A glass of West Coast Chardonnay conjures a taste memory of butterscotch, vanilla, and toast. Ironically, those flavors have nothing to do with Chardonnay and everything to do with what's been done to it.
"Chardonnay is the winemaker's grape," says Alan Phillips, winemaker and general manager for Foley Estates Vineyard & Winery and Lincourt Vineyards in Santa Barbara County.
Now, though, more and more makers are starting to do less to it ― trading in some (or all) of that buttered toast for truer flavors of fresh, crisp apple, pear, citrus, tropical fruit, and minerals.
Buttering up our Chard has precedent. In Burgundy, France, where white wine is always Chardonnay and the weather's cold, grapes struggle to ripen and produce fairly tart, acidic juice.
To soften it, the wine's fermented in oak barrels, put through a second, "malolactic" fermentation ("ML" in cellar jargon) to bring on the butter, and then aged in barrels too.
But in the warmer regions of the West, where wine tends to have lower acid levels, those steps can obscure natural fruit flavors. Many winemakers now opt for less oak and ML.
Even in our coldest places, a few winemakers are choosing the stainless steel tank route, to "retain the purity of that Chardonnay character," as Phillips puts it. At Foley Estates in Santa Barbara's chilly Santa Rita Hills, he's doing it both ways. Choose your style.
Food for new Chards
A heavily oaked Chardonnay tastes better with an after-dinner toothpick than with any part of the meal.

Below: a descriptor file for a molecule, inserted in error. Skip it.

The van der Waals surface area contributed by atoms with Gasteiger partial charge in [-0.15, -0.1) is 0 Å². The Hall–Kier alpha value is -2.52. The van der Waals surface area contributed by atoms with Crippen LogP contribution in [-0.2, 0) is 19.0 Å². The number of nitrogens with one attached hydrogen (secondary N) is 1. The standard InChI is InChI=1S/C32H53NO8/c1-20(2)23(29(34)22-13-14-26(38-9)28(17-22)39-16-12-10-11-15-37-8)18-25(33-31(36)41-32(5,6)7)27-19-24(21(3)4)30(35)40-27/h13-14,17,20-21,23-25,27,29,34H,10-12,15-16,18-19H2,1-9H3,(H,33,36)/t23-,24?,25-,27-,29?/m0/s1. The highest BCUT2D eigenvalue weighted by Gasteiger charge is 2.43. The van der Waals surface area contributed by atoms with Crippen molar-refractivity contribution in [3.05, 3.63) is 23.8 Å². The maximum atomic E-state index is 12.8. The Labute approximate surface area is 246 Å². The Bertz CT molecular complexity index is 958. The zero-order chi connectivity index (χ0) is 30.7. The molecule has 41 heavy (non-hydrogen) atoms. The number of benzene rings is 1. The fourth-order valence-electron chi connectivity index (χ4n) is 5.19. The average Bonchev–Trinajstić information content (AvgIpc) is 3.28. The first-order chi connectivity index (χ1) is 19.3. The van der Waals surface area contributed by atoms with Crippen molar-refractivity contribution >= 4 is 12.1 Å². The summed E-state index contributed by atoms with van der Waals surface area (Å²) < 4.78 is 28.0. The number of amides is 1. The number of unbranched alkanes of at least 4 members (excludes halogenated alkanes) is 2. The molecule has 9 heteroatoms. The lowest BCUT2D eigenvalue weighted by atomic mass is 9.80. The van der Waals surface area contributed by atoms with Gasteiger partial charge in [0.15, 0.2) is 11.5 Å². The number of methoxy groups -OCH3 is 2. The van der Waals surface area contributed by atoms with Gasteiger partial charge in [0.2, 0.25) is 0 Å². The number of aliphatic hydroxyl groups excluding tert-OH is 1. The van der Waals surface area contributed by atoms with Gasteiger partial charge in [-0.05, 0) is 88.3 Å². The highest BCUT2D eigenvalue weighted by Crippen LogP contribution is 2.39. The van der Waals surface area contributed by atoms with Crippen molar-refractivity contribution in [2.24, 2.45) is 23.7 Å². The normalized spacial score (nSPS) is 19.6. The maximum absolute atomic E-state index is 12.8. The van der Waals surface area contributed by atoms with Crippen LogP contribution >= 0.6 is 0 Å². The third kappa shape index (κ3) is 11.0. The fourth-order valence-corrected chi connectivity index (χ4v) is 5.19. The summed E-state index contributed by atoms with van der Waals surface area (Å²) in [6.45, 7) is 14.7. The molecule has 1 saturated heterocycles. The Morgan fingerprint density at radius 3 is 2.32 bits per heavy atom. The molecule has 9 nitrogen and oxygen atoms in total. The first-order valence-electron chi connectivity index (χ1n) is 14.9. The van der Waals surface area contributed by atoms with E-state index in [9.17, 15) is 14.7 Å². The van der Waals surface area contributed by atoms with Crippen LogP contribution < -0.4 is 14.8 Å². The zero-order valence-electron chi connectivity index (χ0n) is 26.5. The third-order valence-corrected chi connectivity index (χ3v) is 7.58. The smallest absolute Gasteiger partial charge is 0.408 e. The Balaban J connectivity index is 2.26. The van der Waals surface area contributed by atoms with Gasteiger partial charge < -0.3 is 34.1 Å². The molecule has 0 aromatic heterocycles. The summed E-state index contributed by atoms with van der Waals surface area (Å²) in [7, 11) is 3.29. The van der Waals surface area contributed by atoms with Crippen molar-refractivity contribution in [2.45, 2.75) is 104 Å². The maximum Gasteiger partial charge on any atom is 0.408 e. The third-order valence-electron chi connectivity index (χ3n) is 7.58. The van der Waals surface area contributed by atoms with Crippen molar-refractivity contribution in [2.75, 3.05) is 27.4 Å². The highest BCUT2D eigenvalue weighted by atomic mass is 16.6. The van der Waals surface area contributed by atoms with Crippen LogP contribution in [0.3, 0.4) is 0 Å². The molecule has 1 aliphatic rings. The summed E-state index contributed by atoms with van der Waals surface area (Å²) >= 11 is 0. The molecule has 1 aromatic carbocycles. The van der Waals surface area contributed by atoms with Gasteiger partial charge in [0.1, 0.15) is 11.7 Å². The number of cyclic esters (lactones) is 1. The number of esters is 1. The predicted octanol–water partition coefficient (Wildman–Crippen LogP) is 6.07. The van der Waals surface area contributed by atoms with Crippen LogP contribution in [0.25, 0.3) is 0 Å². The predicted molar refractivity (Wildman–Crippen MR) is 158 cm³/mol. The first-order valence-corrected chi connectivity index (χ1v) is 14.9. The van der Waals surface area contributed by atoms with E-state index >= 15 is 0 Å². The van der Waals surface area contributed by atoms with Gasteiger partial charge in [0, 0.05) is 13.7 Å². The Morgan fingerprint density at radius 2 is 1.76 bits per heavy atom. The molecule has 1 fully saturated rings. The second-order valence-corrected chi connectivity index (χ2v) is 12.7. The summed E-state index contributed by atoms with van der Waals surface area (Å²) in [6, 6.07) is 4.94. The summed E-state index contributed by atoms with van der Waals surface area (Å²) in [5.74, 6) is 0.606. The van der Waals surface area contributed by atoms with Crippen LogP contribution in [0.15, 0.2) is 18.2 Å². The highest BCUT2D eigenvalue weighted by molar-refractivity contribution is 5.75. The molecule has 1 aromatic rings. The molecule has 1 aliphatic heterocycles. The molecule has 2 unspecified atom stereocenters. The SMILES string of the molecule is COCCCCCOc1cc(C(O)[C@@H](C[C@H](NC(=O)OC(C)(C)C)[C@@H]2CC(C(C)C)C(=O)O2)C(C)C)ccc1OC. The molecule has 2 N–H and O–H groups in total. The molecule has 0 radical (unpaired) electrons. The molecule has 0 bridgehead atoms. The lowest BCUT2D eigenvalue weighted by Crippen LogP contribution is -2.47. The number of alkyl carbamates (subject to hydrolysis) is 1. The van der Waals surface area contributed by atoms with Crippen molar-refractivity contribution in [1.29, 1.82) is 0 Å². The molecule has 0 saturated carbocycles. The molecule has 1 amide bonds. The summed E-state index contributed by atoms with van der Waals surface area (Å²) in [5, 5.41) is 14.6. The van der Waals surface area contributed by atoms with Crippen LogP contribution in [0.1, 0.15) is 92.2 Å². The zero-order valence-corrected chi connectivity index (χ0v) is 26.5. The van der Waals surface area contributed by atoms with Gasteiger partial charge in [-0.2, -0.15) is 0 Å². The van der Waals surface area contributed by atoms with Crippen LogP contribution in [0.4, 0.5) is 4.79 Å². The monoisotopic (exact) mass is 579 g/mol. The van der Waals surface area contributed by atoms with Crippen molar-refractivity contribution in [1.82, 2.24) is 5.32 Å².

A crisp, fruity, unoaked version, on the other hand, is one great food wine. Chris Blanchard, wine director for Redd restaurant in the Napa Valley and Bay 13 in Portland, recommends pairing it with dishes that are lean and bright, like the wine: oysters (the partner of choice in France, with Chard in the form of traditional steely Chablis), ceviche, tuna sandwiches, crab or shrimp salad with citrus, even Caesar salad.
Our American steel picks
These great Chardonnays have never seen the inside of a barrel.
Chehalem "Inox" Chardonnay 2006 (Willamette Valley; $19). A nose full of minerals and stone fruit, followed by tropical notes (mango) lurking with crisp, tart citrus on the palate.
Domaine Chandon Unoaked Chardonnay 2006 (Sonoma County; $20). Tangy lemon-lime, grapefruit, and tropical flavors with a subtle earthy edge.
Hendry Unoaked Chardonnay 2006 (Napa Valley; $19). Intense, pleasantly bitter lemon zest and minerals softened by a floral quality.
Iron Horse Unoaked Chardonnay 2005 (Green Valley, Sonoma County; $26). Apple, pear, and aromatic stone fruit give way to a gamut of citrus.
Kenneth Volk "Jaybird" Chardonnay 2005 (Santa Maria Valley; $22). Rich for a Chard sans oak, but there's good minerality on the nose, bright lemon, and lots of pineapple.